Brendan's Reviews > Moneyball

Moneyball by Michael   Lewis
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Feb 19, 2012

it was amazing
bookshelves: 2012, audio, history-journalism, non-fiction, science, sports

I already wanted to read Moneyball before I saw the film because I like Michael Lewis' The Big Short. After seeing the film, I just knew it would be the kind of book I'd enjoy. I had, after all, devoured Game of Shadows, and this book offered an even better discussion of baseball, cool science, internicene fighting, and a David vs. Goliath story. I wasn't disappointed. In case you haven't seen the movie and don't know the story, Lewis writes about Billy Beane, the general manager of the Oakland Athletics who began using a variety of statistical measures in the late 1990s and early 2000s to find "inefficiencies" in the baseball market, to determine who was being over-valued and who was being under-valued, and to do much better with his team than anyone thought was possible. A few thoughts:

As in The Big Short, Lewis' strength as a writer comes in knowing how to tell a complex story with lots of esoterica in ways that people not versed in that esoterica can understand and enjoy. He mixes the informational with the dramatic in precise ratios that drive the story along at a genius clip.
I love the profiles of the individual athletes Beane recruited. In particular we see two hitters, Scott Hatteberg and Jeremy Brown, and one pitcher, Chad Bradford, whom Lewis uses to explain Beane's approach to recruiting and team-building. Bradford's story is particularly compelling, to my mind. He was a not-particularly talented pitcher who threw in a weird way, but after some coaching let that strange throwing style evolve into something really deadly to batters. Like Hatteberg and Brown, Bradford becomes a key figure in Oakland because his strange throwing style makes him look "weird."
Lewis' chapter on statistics and their unwelcome place in Baseball is a masterful demonstration of how to craft compelling historical background for the reader. He describes Bill James' early Baseball Abstracts and explains how they introduce the scientific method into scouting by removing personal experience from the equation, then Lewis explains concisely and with convincing clarity why the baseball establishment was reluctant to follow that advice.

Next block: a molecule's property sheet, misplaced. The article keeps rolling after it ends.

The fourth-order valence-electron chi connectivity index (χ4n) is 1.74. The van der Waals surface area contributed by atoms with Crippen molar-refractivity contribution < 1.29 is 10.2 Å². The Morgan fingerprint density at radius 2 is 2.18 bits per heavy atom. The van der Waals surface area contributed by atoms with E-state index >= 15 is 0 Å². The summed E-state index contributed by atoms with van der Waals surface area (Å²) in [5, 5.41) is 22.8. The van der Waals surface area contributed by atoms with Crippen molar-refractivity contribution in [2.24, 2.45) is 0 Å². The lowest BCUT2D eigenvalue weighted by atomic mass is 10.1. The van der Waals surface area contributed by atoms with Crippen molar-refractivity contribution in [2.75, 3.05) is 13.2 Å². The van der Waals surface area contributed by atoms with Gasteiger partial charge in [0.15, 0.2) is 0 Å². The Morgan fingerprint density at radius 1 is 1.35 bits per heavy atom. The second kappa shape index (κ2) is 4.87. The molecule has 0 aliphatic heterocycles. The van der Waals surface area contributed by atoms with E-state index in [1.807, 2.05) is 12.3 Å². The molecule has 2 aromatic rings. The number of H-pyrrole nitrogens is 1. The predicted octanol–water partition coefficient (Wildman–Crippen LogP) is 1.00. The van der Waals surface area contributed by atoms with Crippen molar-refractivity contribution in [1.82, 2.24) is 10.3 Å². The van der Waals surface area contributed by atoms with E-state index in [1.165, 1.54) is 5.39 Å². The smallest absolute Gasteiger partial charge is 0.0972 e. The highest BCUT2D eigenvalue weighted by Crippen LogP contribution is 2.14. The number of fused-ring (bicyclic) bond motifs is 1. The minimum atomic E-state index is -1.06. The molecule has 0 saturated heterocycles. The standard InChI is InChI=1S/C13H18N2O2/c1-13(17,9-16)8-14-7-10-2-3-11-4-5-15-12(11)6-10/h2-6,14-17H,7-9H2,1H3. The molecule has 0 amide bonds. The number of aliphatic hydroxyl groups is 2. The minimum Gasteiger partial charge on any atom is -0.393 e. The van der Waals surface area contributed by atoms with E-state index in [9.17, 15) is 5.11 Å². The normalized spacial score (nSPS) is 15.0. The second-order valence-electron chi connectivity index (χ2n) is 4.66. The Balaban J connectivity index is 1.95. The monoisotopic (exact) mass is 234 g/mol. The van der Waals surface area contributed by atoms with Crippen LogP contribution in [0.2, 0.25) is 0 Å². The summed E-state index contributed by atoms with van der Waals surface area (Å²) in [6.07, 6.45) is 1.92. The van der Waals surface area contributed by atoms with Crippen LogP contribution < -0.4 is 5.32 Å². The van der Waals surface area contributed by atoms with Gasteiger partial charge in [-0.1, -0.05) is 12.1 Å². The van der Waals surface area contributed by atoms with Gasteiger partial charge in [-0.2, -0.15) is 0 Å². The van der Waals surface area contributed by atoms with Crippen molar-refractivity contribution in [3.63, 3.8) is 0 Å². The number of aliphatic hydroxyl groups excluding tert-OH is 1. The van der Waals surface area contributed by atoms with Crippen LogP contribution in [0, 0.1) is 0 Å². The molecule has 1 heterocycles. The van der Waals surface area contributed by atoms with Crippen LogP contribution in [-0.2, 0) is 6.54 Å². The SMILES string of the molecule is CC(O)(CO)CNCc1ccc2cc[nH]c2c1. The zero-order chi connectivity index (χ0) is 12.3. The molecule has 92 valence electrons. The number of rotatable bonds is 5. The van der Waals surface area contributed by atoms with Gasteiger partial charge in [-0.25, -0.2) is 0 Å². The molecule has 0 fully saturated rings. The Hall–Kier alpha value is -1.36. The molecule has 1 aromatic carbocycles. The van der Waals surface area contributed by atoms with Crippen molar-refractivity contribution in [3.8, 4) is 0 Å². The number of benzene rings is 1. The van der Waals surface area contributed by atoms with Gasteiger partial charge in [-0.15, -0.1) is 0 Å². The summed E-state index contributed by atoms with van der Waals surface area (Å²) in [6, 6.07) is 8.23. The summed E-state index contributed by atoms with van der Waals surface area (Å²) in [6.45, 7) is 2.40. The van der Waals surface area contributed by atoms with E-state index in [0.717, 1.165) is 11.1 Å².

At its heart, much of the struggle over Sabremetrics (the name given to the statistical study of baseball) comes down to the old conflict between jocks and nerds. Lewis explains how most baseball leadership are former baseball players, often people who got recruited into the farm system and then didn't make it much past that, but with plenty of former pros as well. Their image of the game is one of myth and elegance -- the scouting corps that drove recruiting before the book looked for players who looked good, and couldn't usually see past players who had other faults, like being fat or having a weird throw. The subtle point that arises in the book but Lewis doesn't hammer on is that management is a different skill than playing, and the idea that a manager must be a former player (or even should be one) might just be outdated.
I enjoyed the film, but didn't think that much of it. In retrospect, the film is a good summary of the book, but the depth available to the longer-form nonfiction makes the narrative work better, in my opinion. The need for high drama to emerge in the 2-hour film undercuts a lot of the history and science that make the book compelling. The biggest failing of the film, to my mind, is the erasure of Paul DePodesta, Billy Beane's right-hand man who inspired the Jonah Hill character Peter Brand. The difference has to do with experience and position -- the film makes Billy Beane's discovery of Sabremetrics part of his meeting Brand, and a sudden decision, a kind of eureka moment. The book makes it evident that before Beane dove into the 2002 draft with the vigor the movie shows, he'd been working on this plan for a while, and Paul was a key part of the equation.

It's an excellent book, one I listened to very quickly and with an obsession that kept me finding chores to do that gave me book-listening time. As usual, Scott Brick brings emotion and clarity to the reading.
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